GONZALES — Work has begun on the first dog park in Gonzales — and in Ascension Parish — and dog lovers are panting for its opening date now planned for some time in the early spring.
City officials said they’ve been getting quite a few inquiries on the progress of the park, which has been held up by recent heavy rains.
But the ground of the roughly 1-acre park, located behind Jambalaya Park near City Hall on Irma Boulevard, has been graded in recent weeks so it will drain properly.
A pedestrian bridge has been built over a narrow canal that runs into nearby Bayou Francois to link a parking lot on the Jambalaya Park grounds to the grassy area where dogs will be permitted to romp and play when the park opens.
“We just think it’s another part of our quality of life,” Gonzales Mayor Barney Arceneaux said.
The dog park has been something of a pet project for the mayor since 2008, when he was voted into office for his first term as mayor.
“As I’d go along the campaign trail, I’d ask people, ‘What are the major things you want to see in Gonzales?’ ” Arceneaux, now in his second term, said.
“ ‘A dog park’ was an answer that came up regularly,” he said.
The City Council, which was reconfigured in March when new council members Harold Stewart and Neal Bourque were elected after one councilman’s resignation and the recall of another, approved allocating $75,000 from the capital outlay budget for the city’s first dog park.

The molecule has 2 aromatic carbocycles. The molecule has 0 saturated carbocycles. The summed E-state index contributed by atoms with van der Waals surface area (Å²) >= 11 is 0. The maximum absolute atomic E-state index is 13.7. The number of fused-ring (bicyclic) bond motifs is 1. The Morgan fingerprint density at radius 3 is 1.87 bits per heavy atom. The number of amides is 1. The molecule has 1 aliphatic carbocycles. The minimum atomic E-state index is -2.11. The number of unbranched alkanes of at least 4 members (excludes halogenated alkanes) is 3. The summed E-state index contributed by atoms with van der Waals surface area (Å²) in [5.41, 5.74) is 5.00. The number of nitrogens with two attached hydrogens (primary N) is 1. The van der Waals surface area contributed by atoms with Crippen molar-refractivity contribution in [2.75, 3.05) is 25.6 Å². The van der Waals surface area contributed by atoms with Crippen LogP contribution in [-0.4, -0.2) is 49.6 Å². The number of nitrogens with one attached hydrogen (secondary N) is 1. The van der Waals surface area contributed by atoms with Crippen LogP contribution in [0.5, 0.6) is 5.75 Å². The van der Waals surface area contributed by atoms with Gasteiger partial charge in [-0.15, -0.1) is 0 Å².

Funding for the dog park was cut in the 2014 budget by a 3-2 vote.
The dog park will feature a small yard for dogs under 30 pounds that owners can use if they like and a larger area for large dogs, said City Engineer Jackie Baumann, who began planning the park in September.
There will be a concrete path around the perimeter of the park for people who also want to get a bit of exercise and 10 benches where they can sit and enjoy the dog-play.
There also will be water fountains for dogs and their owners.
Baumann said the city looked at another piece of undeveloped property it owns off La. 30 as a potential site for the dog park, but to clear it and to build a road, utilities and a restroom “would have cost half a million dollars.”
The advantages of the location ultimately chosen is its proximity to Jambalaya Park, where there is plenty of parking and restroom facilities, she said.
“I hope we have a nice ribbon-cutting in the spring, and everybody can bring their dog,” Baumann said.